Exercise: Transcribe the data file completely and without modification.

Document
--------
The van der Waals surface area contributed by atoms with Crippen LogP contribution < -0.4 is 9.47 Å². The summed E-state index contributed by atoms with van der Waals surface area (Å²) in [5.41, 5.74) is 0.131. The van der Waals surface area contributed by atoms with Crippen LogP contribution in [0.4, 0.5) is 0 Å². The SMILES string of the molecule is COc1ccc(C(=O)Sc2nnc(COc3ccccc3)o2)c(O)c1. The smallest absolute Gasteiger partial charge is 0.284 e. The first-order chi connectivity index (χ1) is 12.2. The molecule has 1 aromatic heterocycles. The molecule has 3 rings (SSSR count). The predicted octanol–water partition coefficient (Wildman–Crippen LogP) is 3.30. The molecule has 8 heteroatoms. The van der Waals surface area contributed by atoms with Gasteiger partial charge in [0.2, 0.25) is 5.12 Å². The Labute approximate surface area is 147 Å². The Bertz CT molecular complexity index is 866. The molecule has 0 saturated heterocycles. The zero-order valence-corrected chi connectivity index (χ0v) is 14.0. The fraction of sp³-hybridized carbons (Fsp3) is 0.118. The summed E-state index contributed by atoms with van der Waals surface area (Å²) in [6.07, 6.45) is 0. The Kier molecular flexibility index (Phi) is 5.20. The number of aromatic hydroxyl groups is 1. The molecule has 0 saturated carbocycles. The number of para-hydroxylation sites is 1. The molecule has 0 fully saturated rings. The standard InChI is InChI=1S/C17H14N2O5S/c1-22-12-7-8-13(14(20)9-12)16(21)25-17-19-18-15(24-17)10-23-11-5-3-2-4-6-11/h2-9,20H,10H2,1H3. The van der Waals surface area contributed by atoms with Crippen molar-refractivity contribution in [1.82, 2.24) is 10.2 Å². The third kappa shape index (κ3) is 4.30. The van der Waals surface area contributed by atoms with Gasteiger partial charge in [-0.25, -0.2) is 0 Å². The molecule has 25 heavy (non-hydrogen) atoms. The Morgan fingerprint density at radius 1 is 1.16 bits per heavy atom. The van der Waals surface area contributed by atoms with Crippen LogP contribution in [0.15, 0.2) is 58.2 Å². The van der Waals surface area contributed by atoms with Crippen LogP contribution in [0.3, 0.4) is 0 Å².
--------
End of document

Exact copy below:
The van der Waals surface area contributed by atoms with Crippen LogP contribution < -0.4 is 9.47 Å². The summed E-state index contributed by atoms with van der Waals surface area (Å²) in [5.41, 5.74) is 0.131. The van der Waals surface area contributed by atoms with Crippen LogP contribution in [0.4, 0.5) is 0 Å². The SMILES string of the molecule is COc1ccc(C(=O)Sc2nnc(COc3ccccc3)o2)c(O)c1. The smallest absolute Gasteiger partial charge is 0.284 e. The first-order chi connectivity index (χ1) is 12.2. The molecule has 1 aromatic heterocycles. The molecule has 3 rings (SSSR count). The predicted octanol–water partition coefficient (Wildman–Crippen LogP) is 3.30. The molecule has 8 heteroatoms. The van der Waals surface area contributed by atoms with Gasteiger partial charge in [0.2, 0.25) is 5.12 Å². The Labute approximate surface area is 147 Å². The Bertz CT molecular complexity index is 866. The molecule has 0 saturated heterocycles. The zero-order valence-corrected chi connectivity index (χ0v) is 14.0. The fraction of sp³-hybridized carbons (Fsp3) is 0.118. The summed E-state index contributed by atoms with van der Waals surface area (Å²) in [6.07, 6.45) is 0. The Kier molecular flexibility index (Phi) is 5.20. The number of aromatic hydroxyl groups is 1. The molecule has 0 saturated carbocycles. The number of para-hydroxylation sites is 1. The molecule has 0 fully saturated rings. The standard InChI is InChI=1S/C17H14N2O5S/c1-22-12-7-8-13(14(20)9-12)16(21)25-17-19-18-15(24-17)10-23-11-5-3-2-4-6-11/h2-9,20H,10H2,1H3. The van der Waals surface area contributed by atoms with Crippen molar-refractivity contribution in [1.82, 2.24) is 10.2 Å². The third kappa shape index (κ3) is 4.30. The van der Waals surface area contributed by atoms with Gasteiger partial charge in [-0.25, -0.2) is 0 Å². The molecule has 25 heavy (non-hydrogen) atoms. The Morgan fingerprint density at radius 1 is 1.16 bits per heavy atom. The van der Waals surface area contributed by atoms with Crippen LogP contribution in [0.15, 0.2) is 58.2 Å². The van der Waals surface area contributed by atoms with Crippen LogP contribution in [0.3, 0.4) is 0 Å².